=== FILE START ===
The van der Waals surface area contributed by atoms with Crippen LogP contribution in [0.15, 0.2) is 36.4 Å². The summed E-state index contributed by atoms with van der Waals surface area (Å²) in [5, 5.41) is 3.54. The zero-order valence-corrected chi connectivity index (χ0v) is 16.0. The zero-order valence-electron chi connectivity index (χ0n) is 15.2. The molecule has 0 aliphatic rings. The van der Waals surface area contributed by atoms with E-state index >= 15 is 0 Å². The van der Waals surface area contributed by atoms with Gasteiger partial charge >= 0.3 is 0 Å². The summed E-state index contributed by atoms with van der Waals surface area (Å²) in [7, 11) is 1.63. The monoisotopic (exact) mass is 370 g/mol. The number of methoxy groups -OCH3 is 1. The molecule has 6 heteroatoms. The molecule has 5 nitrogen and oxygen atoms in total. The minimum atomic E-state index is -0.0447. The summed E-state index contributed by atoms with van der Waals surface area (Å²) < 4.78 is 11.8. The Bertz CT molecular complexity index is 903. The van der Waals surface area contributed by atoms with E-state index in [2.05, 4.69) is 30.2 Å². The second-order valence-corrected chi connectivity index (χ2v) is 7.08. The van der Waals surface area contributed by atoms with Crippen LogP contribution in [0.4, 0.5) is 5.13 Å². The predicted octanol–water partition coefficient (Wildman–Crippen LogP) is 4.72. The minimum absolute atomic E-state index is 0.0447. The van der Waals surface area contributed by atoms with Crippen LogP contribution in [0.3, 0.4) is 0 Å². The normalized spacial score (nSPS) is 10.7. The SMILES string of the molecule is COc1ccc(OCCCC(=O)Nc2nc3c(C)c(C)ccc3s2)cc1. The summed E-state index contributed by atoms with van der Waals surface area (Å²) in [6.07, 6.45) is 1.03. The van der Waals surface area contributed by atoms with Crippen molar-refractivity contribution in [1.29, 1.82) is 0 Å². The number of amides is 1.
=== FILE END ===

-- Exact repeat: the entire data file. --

The van der Waals surface area contributed by atoms with Crippen LogP contribution in [0.15, 0.2) is 36.4 Å². The summed E-state index contributed by atoms with van der Waals surface area (Å²) in [5, 5.41) is 3.54. The zero-order valence-corrected chi connectivity index (χ0v) is 16.0. The zero-order valence-electron chi connectivity index (χ0n) is 15.2. The molecule has 0 aliphatic rings. The van der Waals surface area contributed by atoms with E-state index >= 15 is 0 Å². The van der Waals surface area contributed by atoms with Gasteiger partial charge >= 0.3 is 0 Å². The summed E-state index contributed by atoms with van der Waals surface area (Å²) in [7, 11) is 1.63. The monoisotopic (exact) mass is 370 g/mol. The number of methoxy groups -OCH3 is 1. The molecule has 6 heteroatoms. The molecule has 5 nitrogen and oxygen atoms in total. The minimum atomic E-state index is -0.0447. The summed E-state index contributed by atoms with van der Waals surface area (Å²) < 4.78 is 11.8. The Bertz CT molecular complexity index is 903. The van der Waals surface area contributed by atoms with E-state index in [2.05, 4.69) is 30.2 Å². The second-order valence-corrected chi connectivity index (χ2v) is 7.08. The van der Waals surface area contributed by atoms with Crippen LogP contribution in [0.4, 0.5) is 5.13 Å². The predicted octanol–water partition coefficient (Wildman–Crippen LogP) is 4.72. The minimum absolute atomic E-state index is 0.0447. The van der Waals surface area contributed by atoms with Crippen LogP contribution in [0.3, 0.4) is 0 Å². The normalized spacial score (nSPS) is 10.7. The SMILES string of the molecule is COc1ccc(OCCCC(=O)Nc2nc3c(C)c(C)ccc3s2)cc1. The summed E-state index contributed by atoms with van der Waals surface area (Å²) in [6.07, 6.45) is 1.03. The van der Waals surface area contributed by atoms with Crippen molar-refractivity contribution in [1.29, 1.82) is 0 Å². The number of amides is 1.